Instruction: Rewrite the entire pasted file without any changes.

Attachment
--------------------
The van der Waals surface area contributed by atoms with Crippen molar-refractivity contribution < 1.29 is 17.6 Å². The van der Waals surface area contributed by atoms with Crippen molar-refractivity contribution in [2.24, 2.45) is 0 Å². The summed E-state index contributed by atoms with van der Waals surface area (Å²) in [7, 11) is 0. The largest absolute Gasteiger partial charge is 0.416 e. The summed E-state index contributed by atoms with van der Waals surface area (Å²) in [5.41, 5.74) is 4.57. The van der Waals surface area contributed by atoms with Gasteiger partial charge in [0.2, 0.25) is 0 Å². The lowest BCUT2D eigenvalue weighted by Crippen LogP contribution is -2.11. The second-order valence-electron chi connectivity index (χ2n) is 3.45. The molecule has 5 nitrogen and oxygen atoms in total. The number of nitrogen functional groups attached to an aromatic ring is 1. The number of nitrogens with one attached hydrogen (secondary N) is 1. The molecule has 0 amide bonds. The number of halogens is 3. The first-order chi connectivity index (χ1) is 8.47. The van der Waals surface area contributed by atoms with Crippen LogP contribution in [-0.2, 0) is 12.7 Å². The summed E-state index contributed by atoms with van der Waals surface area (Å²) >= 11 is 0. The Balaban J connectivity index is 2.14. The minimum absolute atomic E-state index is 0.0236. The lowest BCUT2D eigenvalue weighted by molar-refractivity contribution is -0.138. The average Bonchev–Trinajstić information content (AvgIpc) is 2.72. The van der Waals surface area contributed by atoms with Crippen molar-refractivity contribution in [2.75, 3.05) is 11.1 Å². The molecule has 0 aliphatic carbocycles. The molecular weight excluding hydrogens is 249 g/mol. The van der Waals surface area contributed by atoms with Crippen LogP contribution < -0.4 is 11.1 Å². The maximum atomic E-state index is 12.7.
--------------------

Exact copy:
The van der Waals surface area contributed by atoms with Crippen molar-refractivity contribution < 1.29 is 17.6 Å². The van der Waals surface area contributed by atoms with Crippen molar-refractivity contribution in [2.24, 2.45) is 0 Å². The summed E-state index contributed by atoms with van der Waals surface area (Å²) in [7, 11) is 0. The largest absolute Gasteiger partial charge is 0.416 e. The summed E-state index contributed by atoms with van der Waals surface area (Å²) in [5.41, 5.74) is 4.57. The van der Waals surface area contributed by atoms with Gasteiger partial charge in [0.2, 0.25) is 0 Å². The lowest BCUT2D eigenvalue weighted by Crippen LogP contribution is -2.11. The second-order valence-electron chi connectivity index (χ2n) is 3.45. The molecule has 5 nitrogen and oxygen atoms in total. The number of nitrogen functional groups attached to an aromatic ring is 1. The number of nitrogens with one attached hydrogen (secondary N) is 1. The molecule has 0 amide bonds. The number of halogens is 3. The first-order chi connectivity index (χ1) is 8.47. The van der Waals surface area contributed by atoms with Crippen LogP contribution in [-0.2, 0) is 12.7 Å². The summed E-state index contributed by atoms with van der Waals surface area (Å²) >= 11 is 0. The Balaban J connectivity index is 2.14. The minimum absolute atomic E-state index is 0.0236. The lowest BCUT2D eigenvalue weighted by molar-refractivity contribution is -0.138. The average Bonchev–Trinajstić information content (AvgIpc) is 2.72. The van der Waals surface area contributed by atoms with Crippen molar-refractivity contribution in [2.75, 3.05) is 11.1 Å². The molecule has 0 aliphatic carbocycles. The molecular weight excluding hydrogens is 249 g/mol. The van der Waals surface area contributed by atoms with Crippen LogP contribution < -0.4 is 11.1 Å². The maximum atomic E-state index is 12.7.